MENTAL HEALTH ACTION DAY

To mark Mental Health Action Day, we asked some members of The Wellbeing Community to share some actions they take to prioritise their mental health.

I realised that if I wanted to regain my mental health I must unlearn denial of anger.

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“Depression is anger turned inwards” – my Psychiatrist.

Like many people, particularly women, I grew up believing I should never be angry. Various influences taught me that it is bad to be an angry woman — she is ugly, untrustworthy, and unhealthy. I became expert at denying myself anything resembling anger, avoiding conflict, taking responsibility for maintaining harmony, and never having a strong opinion.

At 33, I experienced a profound loss that triggered a major depressive breakdown. Sitting in front of my psychiatrist week after week, I gradually began to understand his statement. Anger is an essential step in the grieving process, but because I couldn’t allow myself to even acknowledge anger I wasn’t able to grieve and move on from my loss. Over the years, a repressive toxicity collected inside me, condensed over decades, and had finally imploded. I was pulled into a blackhole of depression where my ability to feel anything was gone. All that existed was a robotic sense of nothingness. I was trapped in the vacuum of depression for 13 months.

I became expert at denying myself anything resembling anger, avoiding conflict, taking responsibility for maintaining harmony, and never having a strong opinion.

Several years later, I’ve experienced several different types of grief including the loss of: a belief system, people I’ve loved, faith in those I’ve trusted, an organisation and team I co-created, a perception of my identity and contribution in the world. With each loss the invasive thoughts of depression and anxiety attacks have resurfaced.

While I’m still terrified of depression and what it takes away from me each time, the length of my episodes have decreased as I’ve gathered tools that increase my awareness of when I’m repressing anger and skills to redirect the process towards allowing myself to feel and work through it.

The journey is often one step forward and two steps back as I clumsily learn to explore expressions of anger. But I’m making messy progress.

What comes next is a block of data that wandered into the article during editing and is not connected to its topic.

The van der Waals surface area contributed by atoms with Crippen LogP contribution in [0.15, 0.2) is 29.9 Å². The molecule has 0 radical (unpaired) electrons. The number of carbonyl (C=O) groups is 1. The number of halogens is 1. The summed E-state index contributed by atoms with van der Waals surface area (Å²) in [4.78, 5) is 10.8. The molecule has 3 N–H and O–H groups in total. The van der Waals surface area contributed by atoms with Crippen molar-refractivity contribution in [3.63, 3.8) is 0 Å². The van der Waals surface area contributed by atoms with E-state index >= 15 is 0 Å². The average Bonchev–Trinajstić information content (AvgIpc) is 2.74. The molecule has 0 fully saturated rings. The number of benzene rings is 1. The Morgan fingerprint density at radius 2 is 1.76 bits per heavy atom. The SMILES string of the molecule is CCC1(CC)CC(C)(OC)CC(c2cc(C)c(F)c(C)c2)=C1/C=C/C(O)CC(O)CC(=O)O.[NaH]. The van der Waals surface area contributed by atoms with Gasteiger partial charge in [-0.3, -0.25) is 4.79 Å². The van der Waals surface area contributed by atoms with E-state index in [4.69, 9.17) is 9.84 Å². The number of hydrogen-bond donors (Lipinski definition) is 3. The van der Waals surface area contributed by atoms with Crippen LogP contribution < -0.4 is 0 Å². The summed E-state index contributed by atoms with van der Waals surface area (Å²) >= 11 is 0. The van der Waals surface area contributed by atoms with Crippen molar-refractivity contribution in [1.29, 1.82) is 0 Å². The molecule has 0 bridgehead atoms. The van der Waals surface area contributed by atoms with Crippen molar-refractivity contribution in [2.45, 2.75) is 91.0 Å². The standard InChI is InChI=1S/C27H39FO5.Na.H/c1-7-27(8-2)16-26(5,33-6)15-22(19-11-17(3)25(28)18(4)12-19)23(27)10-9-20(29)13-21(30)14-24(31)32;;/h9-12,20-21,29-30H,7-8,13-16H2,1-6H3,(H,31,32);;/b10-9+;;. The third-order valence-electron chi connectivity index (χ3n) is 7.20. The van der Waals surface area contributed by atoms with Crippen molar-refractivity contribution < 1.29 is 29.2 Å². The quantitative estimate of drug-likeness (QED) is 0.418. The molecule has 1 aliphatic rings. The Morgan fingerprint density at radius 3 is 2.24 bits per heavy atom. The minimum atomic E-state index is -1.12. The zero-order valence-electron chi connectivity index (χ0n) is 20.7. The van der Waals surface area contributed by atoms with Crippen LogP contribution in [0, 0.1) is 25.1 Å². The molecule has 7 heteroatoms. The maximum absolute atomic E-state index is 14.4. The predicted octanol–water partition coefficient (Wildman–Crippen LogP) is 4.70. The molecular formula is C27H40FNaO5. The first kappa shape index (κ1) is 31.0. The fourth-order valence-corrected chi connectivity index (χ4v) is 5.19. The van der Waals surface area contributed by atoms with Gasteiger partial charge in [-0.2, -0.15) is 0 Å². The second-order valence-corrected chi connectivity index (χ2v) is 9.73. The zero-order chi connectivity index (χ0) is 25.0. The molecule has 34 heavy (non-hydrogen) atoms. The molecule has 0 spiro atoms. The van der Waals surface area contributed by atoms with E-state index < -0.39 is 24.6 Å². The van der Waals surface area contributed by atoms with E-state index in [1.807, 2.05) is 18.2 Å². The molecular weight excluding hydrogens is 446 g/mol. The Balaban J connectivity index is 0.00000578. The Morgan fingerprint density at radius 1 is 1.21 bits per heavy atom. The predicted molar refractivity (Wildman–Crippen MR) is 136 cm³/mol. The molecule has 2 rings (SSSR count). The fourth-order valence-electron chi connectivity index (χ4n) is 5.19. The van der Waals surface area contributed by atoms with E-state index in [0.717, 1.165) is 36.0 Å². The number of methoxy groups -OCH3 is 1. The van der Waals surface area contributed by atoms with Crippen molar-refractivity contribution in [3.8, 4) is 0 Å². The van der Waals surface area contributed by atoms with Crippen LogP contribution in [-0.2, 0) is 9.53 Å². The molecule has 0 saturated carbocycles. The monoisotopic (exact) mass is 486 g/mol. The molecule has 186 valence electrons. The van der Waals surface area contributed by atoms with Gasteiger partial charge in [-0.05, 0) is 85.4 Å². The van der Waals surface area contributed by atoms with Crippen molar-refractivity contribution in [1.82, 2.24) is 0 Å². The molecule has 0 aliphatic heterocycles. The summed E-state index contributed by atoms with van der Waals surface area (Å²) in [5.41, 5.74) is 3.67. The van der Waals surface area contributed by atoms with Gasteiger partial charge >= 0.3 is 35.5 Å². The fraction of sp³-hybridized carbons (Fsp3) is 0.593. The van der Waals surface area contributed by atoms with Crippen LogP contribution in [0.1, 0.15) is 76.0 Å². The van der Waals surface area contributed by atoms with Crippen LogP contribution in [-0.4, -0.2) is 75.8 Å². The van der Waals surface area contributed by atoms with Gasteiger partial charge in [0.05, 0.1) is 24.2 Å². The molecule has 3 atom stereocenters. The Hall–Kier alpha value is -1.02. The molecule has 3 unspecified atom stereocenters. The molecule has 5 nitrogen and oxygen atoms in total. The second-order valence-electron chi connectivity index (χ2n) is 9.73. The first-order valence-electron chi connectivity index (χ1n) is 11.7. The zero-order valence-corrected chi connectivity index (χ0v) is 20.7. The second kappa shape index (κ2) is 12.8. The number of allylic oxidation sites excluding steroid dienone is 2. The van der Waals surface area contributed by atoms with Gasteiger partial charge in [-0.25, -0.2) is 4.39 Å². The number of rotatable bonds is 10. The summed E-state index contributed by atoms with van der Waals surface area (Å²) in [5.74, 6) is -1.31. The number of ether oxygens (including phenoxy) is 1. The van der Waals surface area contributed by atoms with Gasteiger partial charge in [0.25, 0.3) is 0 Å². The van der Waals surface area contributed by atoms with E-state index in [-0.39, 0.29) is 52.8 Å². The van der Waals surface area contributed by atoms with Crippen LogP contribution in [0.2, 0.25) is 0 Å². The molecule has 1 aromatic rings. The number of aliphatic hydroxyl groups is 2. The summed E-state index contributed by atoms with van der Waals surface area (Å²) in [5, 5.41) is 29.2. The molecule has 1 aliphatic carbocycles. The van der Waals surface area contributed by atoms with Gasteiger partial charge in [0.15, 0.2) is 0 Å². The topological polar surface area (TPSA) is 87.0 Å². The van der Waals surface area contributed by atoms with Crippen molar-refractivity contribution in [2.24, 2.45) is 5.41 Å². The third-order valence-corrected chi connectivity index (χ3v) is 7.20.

Tools that help me realise I’m repressing anger :

  • Weekly Therapy: Being completely honest with my psychologist about my symptoms and thoughts.
  • Keeping a list of my cognitive biases and unhelpful assumptions that I can refer to and ask myself if I am unwittingly applying them. A few example: I must never show anger; I must always improve a situation; I must not be a burden to others).
  • Let others around me know what signals to look for and how to gently ask me if that might be what’s happening when they notice those signals.
  • Dream analysis with my psychologist or psychiatrist.
  • Time in nature to allow space for subconscious thoughts to rise to consciousness.

Skills I use to redirect myself towards working through anger:

  • Saying out loud to someone I can trust, ‘I’m angry–here’s why…’.
  • Writing about why I might be angry and why I might be repressing that reaction.
  • Gradual exposure therapy exercises set by my psychologist.
  • Reading about why it’s not unusual to repress anger and the benefits of unlearning it (the book, Rage Becomes Her was a great example of this).
  • Meditation focused on awareness and acceptance of anger.
  • Controlled destruction (I went to a smash room on one occasion; took a hammer to a watermelon in my back garden on another).
  • Finding those who understand the type of situation that made me angry and discussing to gauge if anger seems to be a normal or appropriate response.
  • Asking others what their strategies are for appropriately and healthily acknowledging, expressing, and processing anger.

My hope is to eventually feel comfortable in acknowledging, experiencing, and expressing anger in a way I’m confident is productive and appropriate —regardless of what other people think. Because what could be more beautiful, honest, and healthy than being able to embrace the entire emotional spectrum of the very human condition of love and loss.

Bio

Jessamyn Shams-Lau was previously co-CEO of the Peery Foundation, where she implements and advocates for grantee-centric philanthropy, aiming to minimize the power dynamic inherent to grant-making. She is creator of Do Good Better, a university curriculum for social change leaders, and co-wrote and illustrated the book Unicorns Unite: How Nonprofits and Foundations Can Build EPIC Partnerships with Jane Leu and Vu Le.

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